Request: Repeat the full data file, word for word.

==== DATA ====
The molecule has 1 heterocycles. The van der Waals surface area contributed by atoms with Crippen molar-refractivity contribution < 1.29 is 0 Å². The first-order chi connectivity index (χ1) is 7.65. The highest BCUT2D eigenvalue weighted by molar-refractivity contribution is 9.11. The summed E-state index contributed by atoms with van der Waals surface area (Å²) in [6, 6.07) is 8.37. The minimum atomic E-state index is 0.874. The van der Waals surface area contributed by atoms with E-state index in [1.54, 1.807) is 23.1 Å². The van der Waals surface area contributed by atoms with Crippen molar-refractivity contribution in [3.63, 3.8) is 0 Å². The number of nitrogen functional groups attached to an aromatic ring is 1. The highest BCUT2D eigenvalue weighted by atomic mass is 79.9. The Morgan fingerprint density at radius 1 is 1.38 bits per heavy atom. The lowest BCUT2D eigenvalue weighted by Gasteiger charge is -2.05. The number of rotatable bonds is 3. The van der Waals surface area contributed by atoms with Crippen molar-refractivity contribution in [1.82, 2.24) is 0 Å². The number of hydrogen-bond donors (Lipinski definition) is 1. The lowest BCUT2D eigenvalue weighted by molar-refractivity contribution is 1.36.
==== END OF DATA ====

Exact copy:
The molecule has 1 heterocycles. The van der Waals surface area contributed by atoms with Crippen molar-refractivity contribution < 1.29 is 0 Å². The first-order chi connectivity index (χ1) is 7.65. The highest BCUT2D eigenvalue weighted by molar-refractivity contribution is 9.11. The summed E-state index contributed by atoms with van der Waals surface area (Å²) in [6, 6.07) is 8.37. The minimum atomic E-state index is 0.874. The van der Waals surface area contributed by atoms with E-state index in [1.54, 1.807) is 23.1 Å². The van der Waals surface area contributed by atoms with Crippen molar-refractivity contribution in [3.63, 3.8) is 0 Å². The number of nitrogen functional groups attached to an aromatic ring is 1. The highest BCUT2D eigenvalue weighted by atomic mass is 79.9. The Morgan fingerprint density at radius 1 is 1.38 bits per heavy atom. The lowest BCUT2D eigenvalue weighted by Gasteiger charge is -2.05. The number of rotatable bonds is 3. The van der Waals surface area contributed by atoms with Crippen molar-refractivity contribution in [1.82, 2.24) is 0 Å². The number of hydrogen-bond donors (Lipinski definition) is 1. The lowest BCUT2D eigenvalue weighted by molar-refractivity contribution is 1.36.